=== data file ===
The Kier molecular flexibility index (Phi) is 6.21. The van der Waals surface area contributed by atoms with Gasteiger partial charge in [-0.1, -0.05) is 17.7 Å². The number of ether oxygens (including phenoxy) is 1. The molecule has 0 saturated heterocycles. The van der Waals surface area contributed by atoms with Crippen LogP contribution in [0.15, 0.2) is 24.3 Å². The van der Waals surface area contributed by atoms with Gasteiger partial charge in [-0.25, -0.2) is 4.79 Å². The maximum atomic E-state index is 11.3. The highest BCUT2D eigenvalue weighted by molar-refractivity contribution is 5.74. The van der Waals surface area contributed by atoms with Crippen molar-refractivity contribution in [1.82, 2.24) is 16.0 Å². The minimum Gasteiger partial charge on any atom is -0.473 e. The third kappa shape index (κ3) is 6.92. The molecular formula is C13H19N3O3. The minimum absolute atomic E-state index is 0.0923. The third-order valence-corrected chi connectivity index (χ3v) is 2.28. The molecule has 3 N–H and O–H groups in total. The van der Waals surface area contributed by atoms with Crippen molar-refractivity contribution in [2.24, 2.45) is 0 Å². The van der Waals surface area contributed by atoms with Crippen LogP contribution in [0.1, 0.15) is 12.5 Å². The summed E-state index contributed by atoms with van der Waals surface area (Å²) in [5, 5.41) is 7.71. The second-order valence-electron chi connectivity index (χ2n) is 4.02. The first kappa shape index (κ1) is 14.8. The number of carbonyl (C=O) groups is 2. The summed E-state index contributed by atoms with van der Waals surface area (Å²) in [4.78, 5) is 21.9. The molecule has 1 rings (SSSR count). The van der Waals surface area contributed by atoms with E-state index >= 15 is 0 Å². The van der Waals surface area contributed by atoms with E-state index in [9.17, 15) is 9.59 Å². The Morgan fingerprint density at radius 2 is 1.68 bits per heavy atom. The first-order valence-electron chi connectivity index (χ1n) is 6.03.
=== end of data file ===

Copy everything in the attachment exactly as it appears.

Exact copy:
The Kier molecular flexibility index (Phi) is 6.21. The van der Waals surface area contributed by atoms with Gasteiger partial charge in [-0.1, -0.05) is 17.7 Å². The number of ether oxygens (including phenoxy) is 1. The molecule has 0 saturated heterocycles. The van der Waals surface area contributed by atoms with Crippen LogP contribution in [0.15, 0.2) is 24.3 Å². The van der Waals surface area contributed by atoms with Gasteiger partial charge in [-0.25, -0.2) is 4.79 Å². The maximum atomic E-state index is 11.3. The highest BCUT2D eigenvalue weighted by molar-refractivity contribution is 5.74. The van der Waals surface area contributed by atoms with Crippen molar-refractivity contribution in [1.82, 2.24) is 16.0 Å². The minimum Gasteiger partial charge on any atom is -0.473 e. The third kappa shape index (κ3) is 6.92. The molecular formula is C13H19N3O3. The minimum absolute atomic E-state index is 0.0923. The third-order valence-corrected chi connectivity index (χ3v) is 2.28. The molecule has 3 N–H and O–H groups in total. The van der Waals surface area contributed by atoms with Crippen molar-refractivity contribution in [2.24, 2.45) is 0 Å². The van der Waals surface area contributed by atoms with Crippen LogP contribution in [0.1, 0.15) is 12.5 Å². The summed E-state index contributed by atoms with van der Waals surface area (Å²) in [5, 5.41) is 7.71. The second-order valence-electron chi connectivity index (χ2n) is 4.02. The first kappa shape index (κ1) is 14.8. The number of carbonyl (C=O) groups is 2. The summed E-state index contributed by atoms with van der Waals surface area (Å²) in [4.78, 5) is 21.9. The molecule has 1 rings (SSSR count). The van der Waals surface area contributed by atoms with E-state index >= 15 is 0 Å². The van der Waals surface area contributed by atoms with E-state index in [9.17, 15) is 9.59 Å². The Morgan fingerprint density at radius 2 is 1.68 bits per heavy atom. The first-order valence-electron chi connectivity index (χ1n) is 6.03.